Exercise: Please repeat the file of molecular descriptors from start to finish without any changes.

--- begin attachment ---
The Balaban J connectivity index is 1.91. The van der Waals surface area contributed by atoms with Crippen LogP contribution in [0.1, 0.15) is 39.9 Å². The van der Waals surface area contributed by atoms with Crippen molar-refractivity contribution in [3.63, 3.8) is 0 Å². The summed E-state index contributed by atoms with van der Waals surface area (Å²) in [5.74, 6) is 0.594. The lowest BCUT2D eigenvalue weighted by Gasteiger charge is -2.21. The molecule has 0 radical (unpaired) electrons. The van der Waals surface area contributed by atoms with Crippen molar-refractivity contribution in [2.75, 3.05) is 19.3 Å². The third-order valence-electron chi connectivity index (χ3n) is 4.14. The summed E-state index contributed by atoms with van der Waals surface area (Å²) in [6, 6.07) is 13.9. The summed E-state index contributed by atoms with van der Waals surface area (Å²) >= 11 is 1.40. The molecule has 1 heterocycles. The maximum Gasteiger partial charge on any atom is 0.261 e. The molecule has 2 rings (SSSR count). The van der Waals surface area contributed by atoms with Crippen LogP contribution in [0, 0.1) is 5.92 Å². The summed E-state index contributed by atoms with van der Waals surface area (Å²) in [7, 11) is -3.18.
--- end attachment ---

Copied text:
The Balaban J connectivity index is 1.91. The van der Waals surface area contributed by atoms with Crippen LogP contribution in [0.1, 0.15) is 39.9 Å². The van der Waals surface area contributed by atoms with Crippen molar-refractivity contribution in [3.63, 3.8) is 0 Å². The summed E-state index contributed by atoms with van der Waals surface area (Å²) in [5.74, 6) is 0.594. The lowest BCUT2D eigenvalue weighted by Gasteiger charge is -2.21. The molecule has 0 radical (unpaired) electrons. The van der Waals surface area contributed by atoms with Crippen molar-refractivity contribution in [2.75, 3.05) is 19.3 Å². The third-order valence-electron chi connectivity index (χ3n) is 4.14. The summed E-state index contributed by atoms with van der Waals surface area (Å²) in [6, 6.07) is 13.9. The summed E-state index contributed by atoms with van der Waals surface area (Å²) >= 11 is 1.40. The molecule has 1 heterocycles. The maximum Gasteiger partial charge on any atom is 0.261 e. The molecule has 2 rings (SSSR count). The van der Waals surface area contributed by atoms with Crippen LogP contribution in [0, 0.1) is 5.92 Å². The summed E-state index contributed by atoms with van der Waals surface area (Å²) in [7, 11) is -3.18.